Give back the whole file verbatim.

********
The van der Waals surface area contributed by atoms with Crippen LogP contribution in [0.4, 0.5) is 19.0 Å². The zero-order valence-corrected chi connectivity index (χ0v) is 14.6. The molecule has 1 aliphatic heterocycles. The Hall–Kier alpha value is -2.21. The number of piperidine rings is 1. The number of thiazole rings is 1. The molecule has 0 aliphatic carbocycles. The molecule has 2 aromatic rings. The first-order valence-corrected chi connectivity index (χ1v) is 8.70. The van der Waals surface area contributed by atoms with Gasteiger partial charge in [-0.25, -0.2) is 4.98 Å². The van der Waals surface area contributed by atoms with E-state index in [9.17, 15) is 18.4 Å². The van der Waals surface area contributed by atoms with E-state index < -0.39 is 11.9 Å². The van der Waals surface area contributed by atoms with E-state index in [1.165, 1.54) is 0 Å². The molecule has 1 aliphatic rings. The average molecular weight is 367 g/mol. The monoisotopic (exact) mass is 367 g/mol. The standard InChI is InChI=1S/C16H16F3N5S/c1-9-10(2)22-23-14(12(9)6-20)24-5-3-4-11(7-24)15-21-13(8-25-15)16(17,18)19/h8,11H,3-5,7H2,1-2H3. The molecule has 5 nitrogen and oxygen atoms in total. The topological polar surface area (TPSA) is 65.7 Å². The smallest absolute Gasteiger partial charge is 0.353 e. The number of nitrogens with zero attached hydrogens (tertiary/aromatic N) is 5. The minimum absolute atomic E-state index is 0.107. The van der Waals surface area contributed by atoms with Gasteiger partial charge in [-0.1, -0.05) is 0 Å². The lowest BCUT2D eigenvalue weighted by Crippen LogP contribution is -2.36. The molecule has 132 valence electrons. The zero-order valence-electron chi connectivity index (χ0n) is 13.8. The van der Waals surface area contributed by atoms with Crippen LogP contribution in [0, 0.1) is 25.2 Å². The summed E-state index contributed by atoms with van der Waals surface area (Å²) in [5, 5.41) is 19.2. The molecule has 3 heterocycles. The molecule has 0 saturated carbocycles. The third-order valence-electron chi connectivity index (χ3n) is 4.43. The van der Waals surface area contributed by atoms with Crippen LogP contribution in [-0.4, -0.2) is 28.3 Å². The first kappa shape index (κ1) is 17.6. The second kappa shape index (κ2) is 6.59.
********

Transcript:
The van der Waals surface area contributed by atoms with Crippen LogP contribution in [0.4, 0.5) is 19.0 Å². The zero-order valence-corrected chi connectivity index (χ0v) is 14.6. The molecule has 1 aliphatic heterocycles. The Hall–Kier alpha value is -2.21. The number of piperidine rings is 1. The number of thiazole rings is 1. The molecule has 0 aliphatic carbocycles. The molecule has 2 aromatic rings. The first-order valence-corrected chi connectivity index (χ1v) is 8.70. The van der Waals surface area contributed by atoms with Gasteiger partial charge in [-0.25, -0.2) is 4.98 Å². The van der Waals surface area contributed by atoms with E-state index in [9.17, 15) is 18.4 Å². The van der Waals surface area contributed by atoms with E-state index < -0.39 is 11.9 Å². The van der Waals surface area contributed by atoms with E-state index in [1.165, 1.54) is 0 Å². The molecule has 1 aliphatic rings. The average molecular weight is 367 g/mol. The monoisotopic (exact) mass is 367 g/mol. The standard InChI is InChI=1S/C16H16F3N5S/c1-9-10(2)22-23-14(12(9)6-20)24-5-3-4-11(7-24)15-21-13(8-25-15)16(17,18)19/h8,11H,3-5,7H2,1-2H3. The molecule has 5 nitrogen and oxygen atoms in total. The topological polar surface area (TPSA) is 65.7 Å². The smallest absolute Gasteiger partial charge is 0.353 e. The number of nitrogens with zero attached hydrogens (tertiary/aromatic N) is 5. The minimum absolute atomic E-state index is 0.107. The van der Waals surface area contributed by atoms with Gasteiger partial charge in [-0.1, -0.05) is 0 Å². The lowest BCUT2D eigenvalue weighted by Crippen LogP contribution is -2.36. The molecule has 132 valence electrons. The zero-order valence-electron chi connectivity index (χ0n) is 13.8. The van der Waals surface area contributed by atoms with Crippen LogP contribution in [0, 0.1) is 25.2 Å². The summed E-state index contributed by atoms with van der Waals surface area (Å²) in [5, 5.41) is 19.2. The molecule has 3 heterocycles. The molecule has 0 saturated carbocycles. The third-order valence-electron chi connectivity index (χ3n) is 4.43. The van der Waals surface area contributed by atoms with Crippen LogP contribution in [-0.4, -0.2) is 28.3 Å². The first kappa shape index (κ1) is 17.6. The second kappa shape index (κ2) is 6.59.